Online streaming giants YouTube and TikTok are asking Canadian senators to take a sober second look at an online streaming bill they say would cause significant harm to Canadian digital creators.
TikTok leader Steve de Eyre told a Senate committee meeting Wednesday night that the federal Liberals’ Bill C-11 not only fails to protect digital creators from regulation, but makes them more vulnerable. collateral damages.
He said the Senate should more explicitly exclude user-generated content from the bill, which was designed to modernize Canadian broadcasting legislation and bring online streaming platforms into the fold.
Senators should also consider rules on how Canadian content is identified, he said, saying much of the content Canadians create on TikTok would not be considered as such.
The onus could be on users to prove how Canadian they are, which means “established media and cultural voices” with more resources could end up on the front lines, said de Eyre, who is the director of public policy. of business and government affairs in Canada.
YouTube executive Jeanette Patell told senators that the bill gives far too much leeway to Canada’s broadcasting regulators to make requests regarding user-generated content.
She said the provision that the regulator can consider whether someone has directly or indirectly generated revenue from the content would affect “effectively everything” on the platform.
“This is a global precedent,” said Patell, YouTube’s head of government affairs and public policy.
She warned that if other countries follow suit, Canadian creators, for whom 90% of YouTube views come from outside the country, will have a harder time getting noticed. “There’s nothing like it in the world for open platforms. It really puts the international audience of creators at risk.”
Patell also warned that the regulator could require changes to the company’s algorithms, echoing concerns raised by music streaming giant Spotify during a hearing last week.
This fear is based on the testimony before the committee of Ian Scott, the chairman of the Canadian Radio-television and Telecommunications Commission.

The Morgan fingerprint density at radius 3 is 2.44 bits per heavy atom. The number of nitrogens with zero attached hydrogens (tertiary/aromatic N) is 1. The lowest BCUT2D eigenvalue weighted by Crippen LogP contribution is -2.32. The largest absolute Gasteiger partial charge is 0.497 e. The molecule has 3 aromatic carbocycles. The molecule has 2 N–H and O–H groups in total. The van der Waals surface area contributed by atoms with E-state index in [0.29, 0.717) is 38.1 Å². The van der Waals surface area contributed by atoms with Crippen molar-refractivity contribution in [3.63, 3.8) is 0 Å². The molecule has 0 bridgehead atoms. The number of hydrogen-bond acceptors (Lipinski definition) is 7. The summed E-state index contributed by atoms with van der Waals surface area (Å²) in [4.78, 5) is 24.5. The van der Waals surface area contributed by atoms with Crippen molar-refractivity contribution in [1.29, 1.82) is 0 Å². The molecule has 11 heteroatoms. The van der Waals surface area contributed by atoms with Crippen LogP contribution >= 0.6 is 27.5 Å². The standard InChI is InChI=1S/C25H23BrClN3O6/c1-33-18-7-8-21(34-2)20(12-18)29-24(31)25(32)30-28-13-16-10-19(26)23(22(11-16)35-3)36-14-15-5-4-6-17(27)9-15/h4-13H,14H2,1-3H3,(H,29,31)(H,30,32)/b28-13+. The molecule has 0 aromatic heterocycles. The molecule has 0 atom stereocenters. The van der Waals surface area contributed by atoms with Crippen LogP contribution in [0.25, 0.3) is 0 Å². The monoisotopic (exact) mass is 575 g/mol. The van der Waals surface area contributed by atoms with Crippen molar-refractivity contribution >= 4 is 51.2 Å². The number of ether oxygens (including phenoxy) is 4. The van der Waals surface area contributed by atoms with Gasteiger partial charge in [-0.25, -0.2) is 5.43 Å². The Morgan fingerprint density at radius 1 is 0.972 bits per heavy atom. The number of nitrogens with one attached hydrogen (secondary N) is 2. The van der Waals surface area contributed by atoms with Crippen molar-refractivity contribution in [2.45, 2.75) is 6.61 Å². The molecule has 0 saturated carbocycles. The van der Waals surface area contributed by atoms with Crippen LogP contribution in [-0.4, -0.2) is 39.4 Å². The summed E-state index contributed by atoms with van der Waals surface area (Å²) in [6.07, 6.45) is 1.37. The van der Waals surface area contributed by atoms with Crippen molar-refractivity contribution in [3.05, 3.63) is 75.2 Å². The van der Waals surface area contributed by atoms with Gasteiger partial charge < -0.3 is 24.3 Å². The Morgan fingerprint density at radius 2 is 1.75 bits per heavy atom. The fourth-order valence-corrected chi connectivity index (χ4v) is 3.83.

Scott told senators in June that the regulator could ask platforms such as YouTube to “manipulate” their algorithms to produce particular results.
In a meeting last week, Spotify’s head of artist and label partnerships for Canada, Nathan Wiszniak, said affecting how the platform generates recommendations for individual listeners would go against the grain. of its purpose and could create negative comments for the songs that are released. advised.
“Asking services to repeatedly bias recommendations against listener preferences undermines the fundamental trust we have built with our customers,” he said.
Some Quebec senators have pushed back against the idea that requiring an algorithm to push users to Canadian content is such a bad thing.
Senator Julie Miville-Dechêne said the bill forces companies to choose how to make Canadian artists visible. “Do you have any means other than the algorithm to promote Canadian content?” she asked Patell. “Why are you afraid?”
Senator René Cormier, for his part, noticed during his own use of YouTube that the algorithm recommended English-language music to listen to after Quebec artist Ariane Moffatt, whom he had repeatedly named. “I’m trying to figure out why you can’t continue with the same type of music I’m already listening to,” he said. “Why am I led elsewhere in the recommendations? »
Patell said YouTube is about “You” and its users train the algorithm to meet their needs – so she recommended Cormier “teach” the platform what it’s looking for. When Canadians come looking for Canadian content, she said, “we definitely want to give it to them.”
Although de Eyre said TikTok is “democratizing discoverability,” Bernadette Clement, a senator from Ontario, pointed out that “it’s not democratic if people don’t know how algorithms work.” Patell and de Eyre responded by saying that their companies make their source code and raw data available to researchers.
The streaming companies are recommending specific tweaks to the wording of the bill that they say would allay their concerns.
In June, before Parliament’s summer break, the House of Commons passed Bill C-11 with more than 150 amendments. The Senate decided not to rush its adoption and to take a closer look at it this fall.
If senators decide to amend the bill, it will have to be sent back to the House of Commons for approval before it becomes law.
This report from The Canadian Press was first published on September 21, 2022.